Forensics analysis moves to online games

Cheating in MMO (Massively Multiplayer Online) games is on the rise, and “to fight back, game developers have taken a page from banks and credit card companies. They’re using fraud-detection software to analyze the rushing stream of events that occur in an ordinary MMO day, in search of something fishy.”http://www.wired.com/gaming/virtualworlds/news/2007/11/mmo_cheatsThe above article is interesting in the data forensics context for a few reasons:

  1. The principles of data forensics are stated clearly,
  2. There is a pervasive need for detection methodologies,
  3. We can learn from other disciplines in the fight against cheating,
  4. The distinction between “games” and “real life” is blurring, and
  5. Just as forensics methods are cross-disciplinary, so are cheating methods.

The gamers are modeling their detection software from the banking and credit card industries, by “by creating a model of how players normally behave during a game.” The software then recognizes a deviation from the norm and flags it. This is the essence of forensics detection.As an example of “normal test-taking” behavior, consider the histogram in Figure 1.

Figure 1: Histogram of test start times

Histogram 1

In the Figure above, most tests start between the hours of 7:00 am and 5:00 pm (17:00). However, there are a few tests that are beginning between the hours of 12 midnight and 2:00 am. This seems very strange and unlike normal test taking behavior.The forensics analyst recognizes that cheaters often repeat the same behavior and repeat the same mistakes. For example in the above data, the distribution of “after hours” testing (i.e., when the test center is normally dark) was not random. Instead there were just a few test sites where this behavior was occurring. As a consequence, those test sites could be detected. Data from one of the sites is shown below in Figure 2.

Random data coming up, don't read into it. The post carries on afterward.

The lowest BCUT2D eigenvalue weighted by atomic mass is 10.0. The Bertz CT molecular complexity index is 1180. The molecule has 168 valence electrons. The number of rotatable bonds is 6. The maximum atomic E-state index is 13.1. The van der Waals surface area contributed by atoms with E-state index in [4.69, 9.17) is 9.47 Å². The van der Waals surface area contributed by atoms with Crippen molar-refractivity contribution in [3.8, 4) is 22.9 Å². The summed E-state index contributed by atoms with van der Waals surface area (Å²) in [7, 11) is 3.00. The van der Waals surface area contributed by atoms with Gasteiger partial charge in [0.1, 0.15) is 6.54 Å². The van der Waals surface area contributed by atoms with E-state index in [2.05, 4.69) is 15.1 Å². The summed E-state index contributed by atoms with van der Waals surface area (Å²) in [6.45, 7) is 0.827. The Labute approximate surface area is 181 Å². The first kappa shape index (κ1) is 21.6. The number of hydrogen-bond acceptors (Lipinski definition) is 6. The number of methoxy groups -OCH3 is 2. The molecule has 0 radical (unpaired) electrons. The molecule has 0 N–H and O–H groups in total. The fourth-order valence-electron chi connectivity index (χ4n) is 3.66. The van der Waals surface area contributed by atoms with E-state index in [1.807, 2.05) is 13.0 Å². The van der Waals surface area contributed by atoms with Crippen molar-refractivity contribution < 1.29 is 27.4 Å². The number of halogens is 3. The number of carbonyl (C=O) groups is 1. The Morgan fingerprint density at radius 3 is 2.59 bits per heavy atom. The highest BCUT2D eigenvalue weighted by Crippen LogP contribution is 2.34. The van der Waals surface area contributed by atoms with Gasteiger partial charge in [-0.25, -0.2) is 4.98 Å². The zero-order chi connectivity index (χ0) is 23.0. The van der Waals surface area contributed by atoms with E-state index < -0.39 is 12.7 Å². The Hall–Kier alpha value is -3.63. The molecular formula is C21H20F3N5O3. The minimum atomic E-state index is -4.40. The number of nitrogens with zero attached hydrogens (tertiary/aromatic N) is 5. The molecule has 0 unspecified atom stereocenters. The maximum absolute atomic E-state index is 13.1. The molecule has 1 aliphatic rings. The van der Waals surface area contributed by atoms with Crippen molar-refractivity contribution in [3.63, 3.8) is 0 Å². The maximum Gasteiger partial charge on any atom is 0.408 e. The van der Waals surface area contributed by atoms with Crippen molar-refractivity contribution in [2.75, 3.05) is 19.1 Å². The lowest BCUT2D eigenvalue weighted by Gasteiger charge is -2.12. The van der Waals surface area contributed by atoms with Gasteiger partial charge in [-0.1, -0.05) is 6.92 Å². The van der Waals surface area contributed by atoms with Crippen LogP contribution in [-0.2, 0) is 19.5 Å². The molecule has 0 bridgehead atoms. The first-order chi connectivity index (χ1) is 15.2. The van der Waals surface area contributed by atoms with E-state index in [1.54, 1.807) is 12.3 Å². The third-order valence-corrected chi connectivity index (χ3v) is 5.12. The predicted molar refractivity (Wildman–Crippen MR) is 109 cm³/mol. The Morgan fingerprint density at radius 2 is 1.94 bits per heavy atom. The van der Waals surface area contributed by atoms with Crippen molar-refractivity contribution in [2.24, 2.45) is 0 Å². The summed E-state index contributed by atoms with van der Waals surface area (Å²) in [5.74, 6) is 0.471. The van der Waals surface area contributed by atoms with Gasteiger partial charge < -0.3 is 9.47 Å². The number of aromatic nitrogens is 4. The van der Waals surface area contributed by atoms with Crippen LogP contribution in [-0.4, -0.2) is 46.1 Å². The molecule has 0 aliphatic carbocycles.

Figure 2: Anomalous test site with after-hours testing

Figure 2

What is amazing from Figure 2 is that even for this anomalous test site, it is clear that the “after hours” tests were unusual. While I do not know what actually happened, it appears that an individual at the test center allowed late-night access for some test takers. There could have been a legitimate reason for these tests being taken at these times (i.e., special testing sessions were arranged). On the other hand, such strange data could easily be the result of test fraud (i.e., getting test-taking assistance at late night in order to avoid detection by proctors).In the above example, I have illustrated how a “normal test-taking” model can be built and then used to detect unusual and anomalous data. After detection, the investigator then seeks an explanation. As Arthur Conan Doyle expressed through his detective, Sherlock Holmes, “Once you eliminate the impossible, whatever remains, no matter how improbable, must be the truth.” http://thinkexist.com/quotation/once_you_eliminate_the_impossible-whatever/220272.html

Dennis Maynes

Chief Scientist, Caveon Test Security

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